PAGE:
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Oracle DBA roles pay well and there’s lots of them, but Oracle is **** and will be phased out over the next few years so there’s that.
I heard AWS dropped them, and they have lost market share, but they’re still bound to a lot of legacy systems. I’m not too worried, wouldn’t be the first time I’ve had to find something else to do, haha
 

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If you already know HTML and CSS, look into JavaScript and see if you like it. You can build a lot of cool stuff with it. Maybe check out Vue when you’re ready.
The key is to find something you like, because otherwise you will not be motivated to learn and might give up too early.

I like SQL and Linux.
"Knowing it" to do some stuff at home and "knowing it" to be a professional are vastly different things...

I would stay away from Vue for now if you are looking to get into jobs with it...it's community based and most big companies use either Angular or React as they have major support behind them from Google/Microsoft and Facebook/Meta.

Most companies aren't going to trust something in production where future updates are solely at the whims of the community and it could vanish at any time
 
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Oracle DBA roles pay well and there’s lots of them, but Oracle is **** and will be phased out over the next few years so there’s that.
Everywhere I've worked has only used SQL Server. Currently use Azure with SQL Server
 

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I heard AWS dropped them, and they have lost market share, but they’re still bound to a lot of legacy systems. I’m not too worried, wouldn’t be the first time I’ve had to find something else to do, haha
That's why Java is still around so much. C# lapped Java like 20 times by now in terms of features and functionality but since it was the first major language that evolved for companies to use during the tech boom in the mid 1990s and early 2000s, it's still got a lot of legacy code out there.

Nobody I know uses Java anymore on new applications and they released a "new" version of Java called Kotlin, to try and compete with C# but it should be called Notlin because nobody uses it.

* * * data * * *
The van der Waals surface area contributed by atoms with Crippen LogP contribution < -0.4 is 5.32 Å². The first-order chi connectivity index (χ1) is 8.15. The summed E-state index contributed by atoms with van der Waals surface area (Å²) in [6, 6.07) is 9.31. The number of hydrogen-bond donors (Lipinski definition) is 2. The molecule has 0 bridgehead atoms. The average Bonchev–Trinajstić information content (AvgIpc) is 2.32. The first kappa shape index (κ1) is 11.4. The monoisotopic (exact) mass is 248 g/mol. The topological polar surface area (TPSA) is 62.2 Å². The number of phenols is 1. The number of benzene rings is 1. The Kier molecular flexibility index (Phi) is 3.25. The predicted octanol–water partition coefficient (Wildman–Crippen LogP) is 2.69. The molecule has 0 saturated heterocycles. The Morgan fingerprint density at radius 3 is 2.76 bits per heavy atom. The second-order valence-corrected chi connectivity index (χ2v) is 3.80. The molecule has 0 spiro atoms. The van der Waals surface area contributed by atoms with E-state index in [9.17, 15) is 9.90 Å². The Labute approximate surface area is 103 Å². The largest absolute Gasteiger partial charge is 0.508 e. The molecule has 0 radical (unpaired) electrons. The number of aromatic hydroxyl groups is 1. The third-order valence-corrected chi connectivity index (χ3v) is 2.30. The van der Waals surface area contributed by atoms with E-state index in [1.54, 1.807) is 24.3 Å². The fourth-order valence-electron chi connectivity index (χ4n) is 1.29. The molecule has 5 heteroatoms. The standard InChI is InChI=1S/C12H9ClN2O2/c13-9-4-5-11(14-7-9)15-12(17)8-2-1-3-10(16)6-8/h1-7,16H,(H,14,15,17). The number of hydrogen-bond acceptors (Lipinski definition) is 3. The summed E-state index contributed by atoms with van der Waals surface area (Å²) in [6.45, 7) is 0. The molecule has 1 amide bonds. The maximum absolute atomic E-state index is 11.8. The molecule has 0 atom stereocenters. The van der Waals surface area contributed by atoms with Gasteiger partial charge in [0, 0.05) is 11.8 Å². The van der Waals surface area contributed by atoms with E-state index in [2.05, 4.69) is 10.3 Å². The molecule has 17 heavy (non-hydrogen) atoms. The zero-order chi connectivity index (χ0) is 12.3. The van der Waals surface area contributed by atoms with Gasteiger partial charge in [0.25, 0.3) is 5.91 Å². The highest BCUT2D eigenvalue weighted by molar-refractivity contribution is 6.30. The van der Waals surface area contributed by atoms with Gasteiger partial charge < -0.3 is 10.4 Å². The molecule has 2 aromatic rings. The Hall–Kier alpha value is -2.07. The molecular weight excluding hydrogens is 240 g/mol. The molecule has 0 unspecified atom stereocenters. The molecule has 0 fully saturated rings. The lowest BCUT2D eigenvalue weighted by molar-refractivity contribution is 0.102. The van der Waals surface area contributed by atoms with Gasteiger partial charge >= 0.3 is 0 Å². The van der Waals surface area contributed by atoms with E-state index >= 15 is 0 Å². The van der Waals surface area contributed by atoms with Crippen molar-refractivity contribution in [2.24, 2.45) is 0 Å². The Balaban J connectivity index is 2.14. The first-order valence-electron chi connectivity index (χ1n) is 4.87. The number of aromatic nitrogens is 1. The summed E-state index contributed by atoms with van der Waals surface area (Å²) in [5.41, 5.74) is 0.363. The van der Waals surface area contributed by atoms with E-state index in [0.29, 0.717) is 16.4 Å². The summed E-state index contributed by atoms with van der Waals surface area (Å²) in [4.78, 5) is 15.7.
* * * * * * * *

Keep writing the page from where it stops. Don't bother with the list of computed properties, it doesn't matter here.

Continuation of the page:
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Travel memoir21

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Are you doing it for the money or because you are passionate about it?

Would you do it for free in your spare time even if there was no job?

If you can't answer yes to those questions, you will be facing an uphill climb.
hey man…Im thinking of getting into IT but Id be doing it mainly for income. Is my approach all wrong?
 

Murk

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I heard AWS dropped them, and they have lost market share, but they’re still bound to a lot of legacy systems.
They've been losing market share for years but you're right on the legacy systems, companies would have sunk millions into Oracle implementations and further optimizations so will keep Oracle for years to come.

You can expand to other technologies like Blockchain or AI or become a data architect/engineer/database migration specialist etc
 

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Murk

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Everywhere I've worked has only used SQL Server. Currently use Azure with SQL Server
Yeah I see that the most

Nobody I know uses Java anymore on new applications and they released a "new" version of Java called Kotlin, to try and compete with C# but it should be called Notlin because nobody uses it.
I have Scala and Java/Scala developer roles with European clients that ask for Kotlin with other JVM programming languages might be a European thing.
 

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hey man…Im thinking of getting into IT but Id be doing it mainly for income. Is my approach all wrong?
You'll be at a serious disadvantage to the people who are passionate and obsessed with it. There is never a time when you "know all you need to know" because things change so rapidly, you have to want to constantly learn more and change as techonology dictates.